The Lindbergh Kidnapping
"Crime of the Century"
The Lindbergh case, the "Crime of the Century," is not so much about the kidnapped and murdered child as it is about America's hero, Charles Lindbergh, the first man to fly the Atlantic alone, in a small, fragile, one-engine airplane, a feat so venerated that the plane occupies a prominent position in the Air and Space Museum. It is the story of a shy national icon caught in a wave of publicity then unknown in American journalism, now expanded beyond print to include the influential voice of radio. The case remains a memorable crime because it involved not only Lindbergh, the hero, but the accused, Bruno Richard Hauptmann, a German immigrant, convicted and executed, whose guilt to this day, in the minds of many, remains an unanswered question. Like many crimes sustained in our history, the victim becomes less important than the participants. Its immortality is not only in the unresolved question about the accused killer, but in the checkered careers of the victim's father and mother. The father, the "Lone Eagle," spends the rest of his forty years as an appeaser, an isolationist, and an environmentalist.
The mother, a writer and poet, lives on as a shy, private romantic. Legally the case is closed and, although it gave birth to "The Lindbergh Law," which first defined the crime of kidnapping to be a federal offense, it persists in its fascination by its almost mythic nature: A crime against a hero, unresolved, controversial, and in many ways inexplicable.
"Lindbergh is a surprise. There is much more in his face than appears in photographs. He has a fine intellectual forehead, a shy engaging smile, wind-blown hair, a way of tossing his head unhappily, a transparent complexion, thin nervous capable fingers, a loose-jointed shy manner. He looks young with a touch of arrested development. His wife is tiny, shy, timid, retreating, rather interested in books, a tragedy at the corner of her mouth."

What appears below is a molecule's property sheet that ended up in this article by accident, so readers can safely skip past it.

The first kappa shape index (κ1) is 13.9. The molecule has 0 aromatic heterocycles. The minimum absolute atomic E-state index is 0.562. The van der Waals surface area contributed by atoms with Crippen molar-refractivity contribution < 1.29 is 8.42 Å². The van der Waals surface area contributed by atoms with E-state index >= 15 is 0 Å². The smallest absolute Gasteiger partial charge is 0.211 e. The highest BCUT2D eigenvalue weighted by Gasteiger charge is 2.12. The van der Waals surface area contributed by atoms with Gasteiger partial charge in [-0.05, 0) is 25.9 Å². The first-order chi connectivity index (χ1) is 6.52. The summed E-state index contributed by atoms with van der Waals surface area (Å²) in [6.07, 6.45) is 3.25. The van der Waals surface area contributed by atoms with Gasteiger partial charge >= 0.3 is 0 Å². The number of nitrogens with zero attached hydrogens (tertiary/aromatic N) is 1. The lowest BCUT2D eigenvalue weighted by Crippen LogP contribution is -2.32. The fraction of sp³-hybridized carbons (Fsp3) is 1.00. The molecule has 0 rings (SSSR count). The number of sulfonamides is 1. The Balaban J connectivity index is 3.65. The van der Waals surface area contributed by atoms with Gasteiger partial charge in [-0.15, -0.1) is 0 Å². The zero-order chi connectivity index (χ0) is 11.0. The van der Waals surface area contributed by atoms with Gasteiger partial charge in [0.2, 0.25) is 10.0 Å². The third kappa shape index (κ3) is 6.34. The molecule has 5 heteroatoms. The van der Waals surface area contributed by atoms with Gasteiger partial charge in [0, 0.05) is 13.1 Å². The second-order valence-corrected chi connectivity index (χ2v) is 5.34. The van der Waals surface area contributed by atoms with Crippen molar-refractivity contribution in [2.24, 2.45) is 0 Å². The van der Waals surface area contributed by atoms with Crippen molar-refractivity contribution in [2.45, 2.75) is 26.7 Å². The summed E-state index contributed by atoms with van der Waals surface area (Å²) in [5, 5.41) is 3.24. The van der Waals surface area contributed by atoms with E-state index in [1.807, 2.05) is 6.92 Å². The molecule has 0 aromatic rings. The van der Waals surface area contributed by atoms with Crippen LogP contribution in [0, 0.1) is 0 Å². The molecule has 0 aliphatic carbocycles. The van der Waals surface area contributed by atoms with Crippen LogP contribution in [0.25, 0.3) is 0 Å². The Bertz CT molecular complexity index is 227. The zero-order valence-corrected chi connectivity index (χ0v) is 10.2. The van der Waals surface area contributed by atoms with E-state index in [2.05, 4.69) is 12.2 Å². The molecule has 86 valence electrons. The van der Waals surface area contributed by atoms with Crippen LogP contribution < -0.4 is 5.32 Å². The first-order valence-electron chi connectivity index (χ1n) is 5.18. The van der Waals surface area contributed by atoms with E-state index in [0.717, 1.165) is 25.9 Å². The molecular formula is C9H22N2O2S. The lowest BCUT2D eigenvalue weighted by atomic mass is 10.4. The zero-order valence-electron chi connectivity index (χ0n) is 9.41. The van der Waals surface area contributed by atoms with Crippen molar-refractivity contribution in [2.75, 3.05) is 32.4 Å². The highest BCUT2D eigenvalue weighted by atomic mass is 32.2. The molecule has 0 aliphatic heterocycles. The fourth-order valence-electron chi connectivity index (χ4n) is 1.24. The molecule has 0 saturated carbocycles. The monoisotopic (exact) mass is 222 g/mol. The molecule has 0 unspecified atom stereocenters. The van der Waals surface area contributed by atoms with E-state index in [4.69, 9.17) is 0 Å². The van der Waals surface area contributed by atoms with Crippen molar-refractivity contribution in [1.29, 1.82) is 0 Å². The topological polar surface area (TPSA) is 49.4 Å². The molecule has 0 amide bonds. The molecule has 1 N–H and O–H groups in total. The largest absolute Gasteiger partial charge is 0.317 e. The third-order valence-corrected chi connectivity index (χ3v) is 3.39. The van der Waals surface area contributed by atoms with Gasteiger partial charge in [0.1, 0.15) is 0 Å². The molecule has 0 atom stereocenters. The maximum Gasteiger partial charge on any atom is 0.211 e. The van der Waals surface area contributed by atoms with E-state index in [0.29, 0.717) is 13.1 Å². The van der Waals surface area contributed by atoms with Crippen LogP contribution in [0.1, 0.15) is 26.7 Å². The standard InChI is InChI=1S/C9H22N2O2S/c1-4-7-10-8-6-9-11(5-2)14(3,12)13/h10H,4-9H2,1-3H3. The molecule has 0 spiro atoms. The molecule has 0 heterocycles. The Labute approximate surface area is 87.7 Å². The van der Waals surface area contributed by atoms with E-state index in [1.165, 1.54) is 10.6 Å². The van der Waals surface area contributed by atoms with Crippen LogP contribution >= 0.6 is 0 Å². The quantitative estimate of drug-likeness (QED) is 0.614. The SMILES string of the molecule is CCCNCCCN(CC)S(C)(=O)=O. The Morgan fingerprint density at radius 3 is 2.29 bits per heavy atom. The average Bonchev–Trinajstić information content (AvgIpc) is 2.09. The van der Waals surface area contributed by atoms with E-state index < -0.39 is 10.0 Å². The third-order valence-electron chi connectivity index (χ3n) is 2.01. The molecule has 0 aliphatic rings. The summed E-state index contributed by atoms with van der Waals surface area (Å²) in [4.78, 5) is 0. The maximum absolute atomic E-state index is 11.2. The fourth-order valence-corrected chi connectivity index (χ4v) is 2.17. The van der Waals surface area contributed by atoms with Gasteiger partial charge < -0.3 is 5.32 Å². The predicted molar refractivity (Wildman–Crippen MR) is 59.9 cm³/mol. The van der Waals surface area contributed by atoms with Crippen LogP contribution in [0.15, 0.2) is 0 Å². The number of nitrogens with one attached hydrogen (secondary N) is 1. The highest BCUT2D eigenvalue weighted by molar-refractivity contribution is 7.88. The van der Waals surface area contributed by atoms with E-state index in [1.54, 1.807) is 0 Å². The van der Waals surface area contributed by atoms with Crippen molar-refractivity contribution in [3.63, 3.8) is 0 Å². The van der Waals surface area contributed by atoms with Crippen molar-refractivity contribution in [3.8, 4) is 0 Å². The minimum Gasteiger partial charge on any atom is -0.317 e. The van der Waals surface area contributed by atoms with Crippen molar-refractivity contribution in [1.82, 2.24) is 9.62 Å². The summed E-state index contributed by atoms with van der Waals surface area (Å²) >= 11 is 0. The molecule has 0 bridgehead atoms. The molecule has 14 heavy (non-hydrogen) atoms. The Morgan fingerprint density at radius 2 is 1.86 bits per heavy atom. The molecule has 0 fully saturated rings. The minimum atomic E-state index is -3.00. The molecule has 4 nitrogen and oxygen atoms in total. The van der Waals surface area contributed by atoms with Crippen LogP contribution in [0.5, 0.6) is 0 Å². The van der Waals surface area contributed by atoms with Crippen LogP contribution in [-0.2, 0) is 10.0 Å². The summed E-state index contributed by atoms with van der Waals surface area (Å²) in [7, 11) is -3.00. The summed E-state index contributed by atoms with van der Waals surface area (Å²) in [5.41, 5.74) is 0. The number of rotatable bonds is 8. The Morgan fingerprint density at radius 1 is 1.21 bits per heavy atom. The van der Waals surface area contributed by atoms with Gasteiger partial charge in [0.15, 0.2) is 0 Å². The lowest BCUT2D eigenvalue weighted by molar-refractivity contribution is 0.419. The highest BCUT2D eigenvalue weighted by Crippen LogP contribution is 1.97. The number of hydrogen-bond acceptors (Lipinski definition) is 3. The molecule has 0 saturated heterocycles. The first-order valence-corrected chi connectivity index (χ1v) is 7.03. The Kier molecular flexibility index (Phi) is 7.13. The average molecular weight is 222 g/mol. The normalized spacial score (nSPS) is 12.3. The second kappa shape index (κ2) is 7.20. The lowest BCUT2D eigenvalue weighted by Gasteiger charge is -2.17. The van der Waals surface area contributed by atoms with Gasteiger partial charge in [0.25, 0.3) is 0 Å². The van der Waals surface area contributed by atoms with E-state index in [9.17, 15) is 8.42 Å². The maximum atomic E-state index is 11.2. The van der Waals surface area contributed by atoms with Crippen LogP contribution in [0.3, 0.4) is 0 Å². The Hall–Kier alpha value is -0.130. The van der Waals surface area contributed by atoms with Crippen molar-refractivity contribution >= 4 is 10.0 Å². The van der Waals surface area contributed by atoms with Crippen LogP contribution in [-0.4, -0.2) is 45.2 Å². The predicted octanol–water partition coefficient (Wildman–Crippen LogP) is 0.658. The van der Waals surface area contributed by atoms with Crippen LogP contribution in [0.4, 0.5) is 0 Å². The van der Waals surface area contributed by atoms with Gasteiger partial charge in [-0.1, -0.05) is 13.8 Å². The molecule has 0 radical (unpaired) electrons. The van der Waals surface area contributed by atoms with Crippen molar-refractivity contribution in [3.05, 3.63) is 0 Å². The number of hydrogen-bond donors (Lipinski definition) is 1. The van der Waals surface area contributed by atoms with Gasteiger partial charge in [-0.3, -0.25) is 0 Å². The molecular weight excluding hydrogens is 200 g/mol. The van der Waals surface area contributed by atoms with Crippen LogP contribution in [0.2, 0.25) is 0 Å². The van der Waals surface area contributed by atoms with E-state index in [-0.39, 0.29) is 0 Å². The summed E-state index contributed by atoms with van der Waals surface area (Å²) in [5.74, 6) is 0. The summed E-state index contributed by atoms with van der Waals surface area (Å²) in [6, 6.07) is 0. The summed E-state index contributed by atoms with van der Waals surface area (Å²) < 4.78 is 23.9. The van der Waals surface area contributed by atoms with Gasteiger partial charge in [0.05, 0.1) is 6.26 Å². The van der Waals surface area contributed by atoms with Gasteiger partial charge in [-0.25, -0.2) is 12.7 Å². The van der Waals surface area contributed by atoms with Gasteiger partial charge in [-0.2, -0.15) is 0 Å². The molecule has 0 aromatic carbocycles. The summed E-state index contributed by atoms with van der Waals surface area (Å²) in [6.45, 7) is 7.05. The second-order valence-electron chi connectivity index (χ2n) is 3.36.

This description of Charles A. Lindbergh and his wife, Anne Morrow Lindbergh, is from the diary of Harold Nicolson, January 5, 1933. Nicolson made his observation while employed by Anne's mother to write a biography of her father, the financier and diplomat, Dwight Morrow, who had died the year before.
At the age of twenty-five, in 1927, Lindbergh was the first man to fly the Atlantic Ocean solo. He was acclaimed a national hero and given the rank of colonel in the U.S. Army Air Corps. He then embarked on a career of aviation consultant. In 1929, he met the daughters of Dwight Morrow, then Ambassador to Mexico. While he seems to have shyly courted both Elisabeth and Anne Morrow, he married the latter. In 1930 their first child, Charles A. Lindbergh, Jr., was born.
Lindbergh was unprepared for the attention that accompanied his fame. He and his wife were constantly hounded by the press, and the more reclusive and uncooperative they became, the more intense became the scrutiny of them. Despite his father-in-law's advice to accept the intrusions into his private life, Lindbergh was determined to escape from the tabloid-type journalism —known at the time as "yellow journalism" —as well as the broad coverage that respectable newspapers of the day expended on his and Anne's every movement.
To escape, he built a house on a 390-acre tract in a remote area of New Jersey, near the small town of Hopewell. He and Anne and their child lived at the Morrow estate in Englewood, New Jersey, staying weekends at their recently completed house in Hopewell. Normally, they would return to Englewood on Monday mornings, but, on the last weekend of February, they decided to stay over for another day or two, because the baby had a cold.